Foresail-1 is the first satellite from the Finnish Centre of Excellence in Research of Sustainable Space. The Centre of Excellence is studying space conditions with the aim of developing more sustainable small satellites that do not turn into space debris.
Aalto University has signed a contract to launch the Foresail-1 satellite. The satellite has been built as part of the Finnish Centre of Excellence in Research of Sustainable Space, which is funded by the Academy of Finland, and is run by the University of Helsinki in cooperation with Aalto University, the University of Turku, and the Finnish Meteorological Institute.
The Centre of Excellence studies space conditions and, on the basis of the research, develops more sustainable satellites that will not turn into space debris in Earth's orbits.
The Foresail-1 satellite will carry with it two major scientific instruments developed by the Centre of Excellence - the PATE particle telescope, which will study the near-Earth radiation environment, and a plasma brake which will be used to test bringing spacecraft back into the atmosphere.
“The Centre of Excellence brings together Finland's leading experts in space science and technology. With the long-term funding from the Academy of Finland, we have created Finland’s first scientific space programme. The goal for the future is to safeguard Earth's orbits with state-of-the-art research and to revolutionise experimental space physics with the help of nanosatellites,” says Professor Minna Palmroth, Head of the Centre of Excellence at the University of Helsinki.
The satellite launch contract was signed with the German company EXOLaunch, which coordinates the launch sites of the US company SpaceX.
“In addition to Foresail-1, the Falcon 9 rocket will carry several other small nanosatellites. The rocket will be launched into orbit at an altitude of about 550 kilometres in late spring 2022. More detailed information on the timing of the launch will be available during the spring. The Foresail-1 team, which is currently made up of professionals and students, is focusing on integrating the instruments into the satellite and the final tests, which will take place in January,” says Assistant Professor Jaan Praks from Aalto University.
PATE investigates space radiation
The goal of the Foresail-1 satellite is to take the understanding of the radiation environment in space to a new level. This knowledge will help develop nanosatellites that are radiation-tolerant and last longer in space.
“The relativistic electrons in the radiation zones are especially dangerous for satellites, because their intensities vary enormously over time, which is the result of different particle acceleration and loss mechanisms,” says Professor Rami Vainio from the University of Turku.
Our planet Earth is surrounded by two distinct high-intensity radiation zones. The inner zone has protons and the outer zone has electrons. The proton zone is relatively stable, but the electron zone is in constant turmoil as Earth’s magnetic field, which traps particles further from the planet, is much more susceptible to solar wind disturbances.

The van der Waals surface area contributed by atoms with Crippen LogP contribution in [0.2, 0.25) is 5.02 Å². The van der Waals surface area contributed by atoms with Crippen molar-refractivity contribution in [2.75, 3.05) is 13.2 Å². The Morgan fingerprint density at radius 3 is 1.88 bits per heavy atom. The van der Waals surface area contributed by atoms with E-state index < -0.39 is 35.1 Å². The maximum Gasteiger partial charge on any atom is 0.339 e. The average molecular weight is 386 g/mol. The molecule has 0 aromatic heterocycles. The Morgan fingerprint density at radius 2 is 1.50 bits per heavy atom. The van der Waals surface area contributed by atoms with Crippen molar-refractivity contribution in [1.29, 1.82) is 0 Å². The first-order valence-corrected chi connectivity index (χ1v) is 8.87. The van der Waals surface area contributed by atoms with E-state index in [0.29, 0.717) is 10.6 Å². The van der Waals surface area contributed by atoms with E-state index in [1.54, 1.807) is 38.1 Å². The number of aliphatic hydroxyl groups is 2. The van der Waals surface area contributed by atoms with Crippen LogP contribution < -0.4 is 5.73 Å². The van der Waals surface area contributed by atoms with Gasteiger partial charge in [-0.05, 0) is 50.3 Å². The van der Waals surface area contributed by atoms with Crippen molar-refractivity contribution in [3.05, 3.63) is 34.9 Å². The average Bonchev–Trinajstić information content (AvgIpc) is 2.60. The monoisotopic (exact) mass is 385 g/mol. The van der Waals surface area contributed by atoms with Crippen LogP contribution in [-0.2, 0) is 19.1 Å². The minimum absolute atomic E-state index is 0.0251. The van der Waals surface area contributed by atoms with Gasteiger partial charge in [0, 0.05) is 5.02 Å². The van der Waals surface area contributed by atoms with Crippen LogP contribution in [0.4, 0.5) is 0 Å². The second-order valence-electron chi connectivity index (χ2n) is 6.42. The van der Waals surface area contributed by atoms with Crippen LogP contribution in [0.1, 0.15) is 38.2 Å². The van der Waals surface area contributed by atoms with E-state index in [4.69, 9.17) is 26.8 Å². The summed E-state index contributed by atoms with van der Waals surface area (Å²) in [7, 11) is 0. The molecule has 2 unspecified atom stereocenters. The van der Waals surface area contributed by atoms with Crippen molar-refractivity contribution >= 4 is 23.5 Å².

“The goal of the PATE instrument is to find out more precisely than before how electrons exit the radiation zones into the atmosphere,” Vainio says.
The plasma brake helps to destroy the satellite in the atmosphere
Even the most durable nanosatellite will not last forever. A decommissioned nanosatellite can take years to sink into the atmosphere where it burns up. The Finnish Meteorological Institute has developed a plasma brake that would allow the satellite to be guided into the atmosphere in as little as two months. The plasma brake has already been tested in the Aalto-1 student satellite that was launched in 2017, and now its operation has been developed to be even more reliable.
“The plasma brake works in theory, but the braking force of the plasma brake has not yet been measured in space,” says Pekka Janhunen, Research manager at the Finnish Meteorological Institute.
"After opening the long tether reel of the plasma brake, a tension is applied to the tether and the resulting braking force is measured. The result will enable us to calculate how long a plasma brake tether needs to be if the satellite is to be brought down in a certain time and its mass and orbital height are known,” says Janhunen about the development of the plasma brake.
Plasma brake technology can also be used to lower the satellite's orbital track by the desired amount.
"In particular, research and weather satellites normally operate in a solar synchronous orbit at an altitude of about 600 to 800 kilometres. The rotation of the orbital track with respect to the sun remains in place and thus the satellite orbits the earth daily under the same light conditions. After lowering the satellite's orbital altitude, the satellite can make overflights at different times of the day,” says Janhunen.
This article was first published on 18 November by Aalto University.